Material World: Trump – Not Happy with his Lot as World Policeman?
America may have entered upon a new relationship with the rest of the world if we are to believe its president, Donald Trump.
In a speech to American troops in Iraq on Boxing Day he announced a military withdrawal from Syria and declared that the USA would no longer ‘…continue to be the policeman of the world,’ warning that he was committed to withdrawing troops from foreign wars. ‘We’re no longer the suckers, folks.’
Trump’s removal of American soldiers from Syria can be seen as belatedly rectifying the crime of Obama in placing them there in the first place.
The ‘policeman of the world’, a mantle taken over from the British Empire and other colonial powers, is a benign description of being able to deploy armed forces to any spot in the world to protect national interests wherever they are threatened. Trump is not the first president to advocate an isolationist foreign policy and we doubt he will be the last. But saying one thing does not necessarily mean it can be accomplished. Nevertheless, Trump has already cancelled agreements and broken international treaties which he has deemed to be against his ‘America First’ stance. Trump’s policies in the White House certainly show that he is not out of step with many other politicians supporting nationalist, isolationist and protectionist measures. Rarely has there been a US president so maverick, so egocentric and so unconcerned about the suffering and misery of other people as Trump has revealed himself to be.
It should not be thought that his fine rhetoric demonstrates a principled commitment. Trump has not expressed any intention of following up on any ‘peace’ dividend by cutting the military budget. Nor does he intend to stop the lucrative American arms trade. The exercise of might will always be part of his outlook. America, after all, is the caretaker of world capitalism. The concept of American isolationism is a myth and a deception.
A 2007 article in the Socialist Standard in May 2007 drew attention to the argument that an anti-war position was not only the preserve of the liberals and progressives but there was a strong current on the right who opposed foreign military ventures.
‘…The logic goes something like this: Free-market capitalism on its own would naturally lead to a world of personal freedom and economic prosperity, but this is thwarted by the power of the state, an organism that grows robustly at times of war. Hence, war must be opposed not only because of its own obvious evils, but as a way to drive back the power of the state which is standing in the way of a better life… The state and the wars it wages may seem a complete waste of taxpayer money to the individual capitalist…’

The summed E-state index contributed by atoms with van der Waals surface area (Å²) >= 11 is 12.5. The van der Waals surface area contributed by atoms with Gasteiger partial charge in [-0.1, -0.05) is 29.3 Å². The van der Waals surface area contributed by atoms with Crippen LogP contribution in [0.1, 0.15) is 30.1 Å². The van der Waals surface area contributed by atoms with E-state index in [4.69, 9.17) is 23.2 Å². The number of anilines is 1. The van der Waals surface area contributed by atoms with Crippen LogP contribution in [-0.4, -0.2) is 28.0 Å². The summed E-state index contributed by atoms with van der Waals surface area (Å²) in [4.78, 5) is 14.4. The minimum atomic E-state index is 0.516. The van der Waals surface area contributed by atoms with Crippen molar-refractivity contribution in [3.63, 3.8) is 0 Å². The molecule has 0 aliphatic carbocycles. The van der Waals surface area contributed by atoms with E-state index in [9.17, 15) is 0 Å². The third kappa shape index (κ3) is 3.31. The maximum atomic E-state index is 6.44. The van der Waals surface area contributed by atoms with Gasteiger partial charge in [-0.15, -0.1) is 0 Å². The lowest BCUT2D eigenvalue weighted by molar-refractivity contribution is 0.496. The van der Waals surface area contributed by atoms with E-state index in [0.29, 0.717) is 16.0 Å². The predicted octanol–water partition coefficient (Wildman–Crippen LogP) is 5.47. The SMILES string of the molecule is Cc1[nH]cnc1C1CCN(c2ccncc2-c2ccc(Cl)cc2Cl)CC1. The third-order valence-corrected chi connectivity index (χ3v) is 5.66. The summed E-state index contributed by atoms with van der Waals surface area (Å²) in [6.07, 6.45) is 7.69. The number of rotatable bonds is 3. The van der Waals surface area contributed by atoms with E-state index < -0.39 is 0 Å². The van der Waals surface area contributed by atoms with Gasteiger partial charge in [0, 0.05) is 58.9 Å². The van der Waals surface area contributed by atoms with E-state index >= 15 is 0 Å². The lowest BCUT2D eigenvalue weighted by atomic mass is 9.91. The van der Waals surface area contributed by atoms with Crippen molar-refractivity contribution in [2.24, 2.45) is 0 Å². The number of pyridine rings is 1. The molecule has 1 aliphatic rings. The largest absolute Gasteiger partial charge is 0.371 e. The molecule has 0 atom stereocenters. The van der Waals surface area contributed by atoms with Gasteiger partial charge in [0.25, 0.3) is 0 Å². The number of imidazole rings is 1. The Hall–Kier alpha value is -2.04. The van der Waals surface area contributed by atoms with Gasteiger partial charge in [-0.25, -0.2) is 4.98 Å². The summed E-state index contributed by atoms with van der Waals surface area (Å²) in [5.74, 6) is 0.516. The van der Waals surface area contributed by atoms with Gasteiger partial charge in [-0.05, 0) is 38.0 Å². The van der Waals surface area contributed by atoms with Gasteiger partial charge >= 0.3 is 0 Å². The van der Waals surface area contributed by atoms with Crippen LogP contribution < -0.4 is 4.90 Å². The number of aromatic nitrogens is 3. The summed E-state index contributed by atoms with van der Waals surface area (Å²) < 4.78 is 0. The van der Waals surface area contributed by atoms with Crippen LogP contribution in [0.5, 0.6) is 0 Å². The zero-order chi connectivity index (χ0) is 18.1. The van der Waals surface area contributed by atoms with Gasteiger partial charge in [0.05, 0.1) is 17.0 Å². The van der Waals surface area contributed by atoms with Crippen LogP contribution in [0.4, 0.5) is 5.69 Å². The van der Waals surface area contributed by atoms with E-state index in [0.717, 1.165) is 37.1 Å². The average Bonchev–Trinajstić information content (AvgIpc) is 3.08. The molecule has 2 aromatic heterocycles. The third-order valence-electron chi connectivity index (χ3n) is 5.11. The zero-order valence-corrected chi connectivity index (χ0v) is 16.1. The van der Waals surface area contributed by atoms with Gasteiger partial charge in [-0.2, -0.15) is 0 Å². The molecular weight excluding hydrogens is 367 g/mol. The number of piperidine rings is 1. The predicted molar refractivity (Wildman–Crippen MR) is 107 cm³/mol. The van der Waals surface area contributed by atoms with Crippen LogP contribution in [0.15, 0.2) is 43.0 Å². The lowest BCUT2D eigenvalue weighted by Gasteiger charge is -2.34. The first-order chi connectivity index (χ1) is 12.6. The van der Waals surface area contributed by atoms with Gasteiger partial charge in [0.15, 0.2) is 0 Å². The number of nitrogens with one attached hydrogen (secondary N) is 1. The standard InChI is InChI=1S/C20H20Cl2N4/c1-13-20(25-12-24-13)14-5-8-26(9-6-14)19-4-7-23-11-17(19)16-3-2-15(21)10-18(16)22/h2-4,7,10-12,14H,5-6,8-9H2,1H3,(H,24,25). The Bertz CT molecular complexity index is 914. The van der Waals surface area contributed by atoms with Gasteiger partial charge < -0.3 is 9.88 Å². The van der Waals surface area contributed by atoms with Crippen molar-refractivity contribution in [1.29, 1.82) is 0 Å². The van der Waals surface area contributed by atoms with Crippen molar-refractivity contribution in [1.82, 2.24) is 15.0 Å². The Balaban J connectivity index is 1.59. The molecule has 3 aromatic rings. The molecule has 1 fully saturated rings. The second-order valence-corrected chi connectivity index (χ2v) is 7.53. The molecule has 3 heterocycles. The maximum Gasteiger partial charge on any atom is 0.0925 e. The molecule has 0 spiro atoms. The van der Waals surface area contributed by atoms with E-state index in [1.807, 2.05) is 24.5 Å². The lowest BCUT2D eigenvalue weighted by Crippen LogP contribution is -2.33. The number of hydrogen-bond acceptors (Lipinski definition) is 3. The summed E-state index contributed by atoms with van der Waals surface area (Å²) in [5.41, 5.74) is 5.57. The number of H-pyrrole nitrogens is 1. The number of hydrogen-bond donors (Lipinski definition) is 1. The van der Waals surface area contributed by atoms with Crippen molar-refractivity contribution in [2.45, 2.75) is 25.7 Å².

Against such isolationist views, the transnational corporations and international capitalists (now derided by populists as ‘globalists’) cannot allow narrow national fragmentation to succeed. The belief that isolationism is possible for the United States is an illusion, without any connection to political and economic reality.
Whether they call their wars humanitarian and defensive, waged for democracy and freedom, the true purpose is to control the resources of the world for various sections of the capitalist class. Trump will persist with his fake criticism of unprofitable wars but will maintain Uncle Sam’s military domination because he stands for the retention of capitalism. The thought that the United States can remain ‘isolated’ from any vital conflict is absurd, regardless of the president at its helm.
The Socialist Party attitude to war is that no matter what side prevails, a war still leaves the real problem – capitalism – unsolved and by creating more national hatred, it makes the socialist solution even more difficult than ever to achieve.
‘Isolationism’ in foreign affairs was once seen as a rare phenomenon yet now the ‘isolationist’ sentiment seems to be flourishing. Many working people think the tragedies in other parts of the world are none of their business. Their own problems and issues as workers leave them feeling indifferent, an attitude of ‘isolationism’ harmful to the very people who practise it. The workers of one nation have a common cause and a shared sympathy with the fellow-workers of every other country.
If you are neutral in such situations, ‘you have chosen the side of the oppressor’ as Archbishop Desmond Tutu once put it.